The Law Society describes immigration and asylum as,


    "the only major area of law where there is resistance to legal representation".

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    It seems incredible that the Immigration Appeal Tribunal is the only legal forum in which an applicant can be without legal representation. The position has improved and the Government now say that there will at least be a presumption in favour of an oral hearing for those on appeal. However, there is a paradox. According to the Refugee Legal Council, there is an imbalance between the extra resources given to the immigration appellate authority for the number of hearings and the cuts in funding to excellent organisations such as the RLC and the IAS, which represent refugees. The Government know that those agencies are doing an essential job. Perhaps the Minister would like to comment on that contradiction. When a voluntary agency is able to afford to represent asylum seekers on appeal, it has a higher chance of winning. For example, the Refugee Legal Council achieved a 24 per cent success rate on substantive appeals.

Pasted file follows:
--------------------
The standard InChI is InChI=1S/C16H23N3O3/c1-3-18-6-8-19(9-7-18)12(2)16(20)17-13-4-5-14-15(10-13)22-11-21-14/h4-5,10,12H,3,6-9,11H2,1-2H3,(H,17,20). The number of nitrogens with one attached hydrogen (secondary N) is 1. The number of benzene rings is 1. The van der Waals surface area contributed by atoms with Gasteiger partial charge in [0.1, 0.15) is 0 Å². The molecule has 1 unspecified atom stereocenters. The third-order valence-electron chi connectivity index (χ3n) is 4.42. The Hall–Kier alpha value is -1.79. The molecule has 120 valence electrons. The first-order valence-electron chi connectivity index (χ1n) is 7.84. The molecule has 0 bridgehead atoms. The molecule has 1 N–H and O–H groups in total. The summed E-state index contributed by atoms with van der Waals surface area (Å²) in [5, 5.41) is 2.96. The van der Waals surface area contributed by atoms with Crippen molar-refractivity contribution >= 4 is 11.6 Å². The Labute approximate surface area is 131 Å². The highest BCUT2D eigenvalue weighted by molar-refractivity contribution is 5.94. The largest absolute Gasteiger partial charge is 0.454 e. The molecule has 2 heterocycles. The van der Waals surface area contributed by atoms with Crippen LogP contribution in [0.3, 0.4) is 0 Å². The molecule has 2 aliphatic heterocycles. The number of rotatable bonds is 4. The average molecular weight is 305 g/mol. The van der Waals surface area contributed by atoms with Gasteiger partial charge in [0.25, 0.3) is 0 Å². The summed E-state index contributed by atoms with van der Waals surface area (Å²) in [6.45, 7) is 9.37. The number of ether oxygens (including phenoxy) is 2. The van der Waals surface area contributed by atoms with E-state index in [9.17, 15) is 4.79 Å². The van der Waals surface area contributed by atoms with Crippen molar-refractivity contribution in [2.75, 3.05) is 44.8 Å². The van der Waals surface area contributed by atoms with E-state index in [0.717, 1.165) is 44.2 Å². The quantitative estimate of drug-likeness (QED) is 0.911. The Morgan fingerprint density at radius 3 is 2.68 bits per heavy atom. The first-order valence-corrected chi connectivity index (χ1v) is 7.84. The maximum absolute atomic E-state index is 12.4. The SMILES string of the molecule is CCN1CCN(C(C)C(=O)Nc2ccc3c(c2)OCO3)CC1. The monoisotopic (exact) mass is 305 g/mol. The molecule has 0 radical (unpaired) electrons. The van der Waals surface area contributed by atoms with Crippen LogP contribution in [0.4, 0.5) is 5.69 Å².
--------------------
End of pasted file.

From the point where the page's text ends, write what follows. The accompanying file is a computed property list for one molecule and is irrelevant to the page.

There are many examples in the Bill of a presumption of guilt rather than innocence, which flies in the face of the new human rights legislation and makes one wonder whether the Home Office is running the Government rather than the other way round. There are still concerns about the safe third countries removal.

Two years is a short time to turn round a policy of two decades. I may have spent too long with NGOs to understand the reality of day-to-day government, but there are stories arising from some agencies such as Asylum Aid about the nightmares of being a refugee which make one wonder if we are living in Kosovo or Rwanda.

I shall add only a few words on dispersal. I have read the representations of the Medical Foundation for the Care of Victims of Torture. On its past record, the foundation is unlikely to exaggerate its fears. It wants only to avoid any new arrangements that would cause further suffering to refugees in its care. We all remember the amazing amendment moved by the noble Lord, Lord Sheppard. The foundation believes that survivors of torture, who are supposed to be protected by the legislation, are still at risk of detention in spite of efforts made in the Special Standing Committee. As the noble Lord, Lord Alton, has said, the foundation believes that it has been inadequately consulted on some of the fundamental issues, including detention, dispersal and support. I remember the mistakes made at the time of the Vietnamese refugees.